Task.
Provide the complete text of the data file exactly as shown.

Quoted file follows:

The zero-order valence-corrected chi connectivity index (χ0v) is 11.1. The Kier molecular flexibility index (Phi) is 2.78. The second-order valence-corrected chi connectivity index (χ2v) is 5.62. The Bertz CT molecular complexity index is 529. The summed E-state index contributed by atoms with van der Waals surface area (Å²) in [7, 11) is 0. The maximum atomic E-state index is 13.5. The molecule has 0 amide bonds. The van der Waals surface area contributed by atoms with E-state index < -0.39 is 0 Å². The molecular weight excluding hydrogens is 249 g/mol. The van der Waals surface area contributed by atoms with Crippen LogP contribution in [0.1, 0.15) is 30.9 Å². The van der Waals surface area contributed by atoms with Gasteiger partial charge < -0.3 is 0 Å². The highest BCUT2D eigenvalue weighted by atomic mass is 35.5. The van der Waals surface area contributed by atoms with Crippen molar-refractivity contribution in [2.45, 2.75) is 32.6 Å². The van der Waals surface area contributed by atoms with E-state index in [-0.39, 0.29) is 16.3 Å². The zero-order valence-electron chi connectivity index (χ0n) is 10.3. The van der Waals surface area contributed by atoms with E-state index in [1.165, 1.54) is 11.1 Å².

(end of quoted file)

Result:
The zero-order valence-corrected chi connectivity index (χ0v) is 11.1. The Kier molecular flexibility index (Phi) is 2.78. The second-order valence-corrected chi connectivity index (χ2v) is 5.62. The Bertz CT molecular complexity index is 529. The summed E-state index contributed by atoms with van der Waals surface area (Å²) in [7, 11) is 0. The maximum atomic E-state index is 13.5. The molecule has 0 amide bonds. The van der Waals surface area contributed by atoms with E-state index < -0.39 is 0 Å². The molecular weight excluding hydrogens is 249 g/mol. The van der Waals surface area contributed by atoms with Crippen LogP contribution in [0.1, 0.15) is 30.9 Å². The van der Waals surface area contributed by atoms with Gasteiger partial charge < -0.3 is 0 Å². The highest BCUT2D eigenvalue weighted by atomic mass is 35.5. The van der Waals surface area contributed by atoms with Crippen molar-refractivity contribution in [2.45, 2.75) is 32.6 Å². The van der Waals surface area contributed by atoms with E-state index in [-0.39, 0.29) is 16.3 Å². The zero-order valence-electron chi connectivity index (χ0n) is 10.3. The van der Waals surface area contributed by atoms with E-state index in [1.165, 1.54) is 11.1 Å².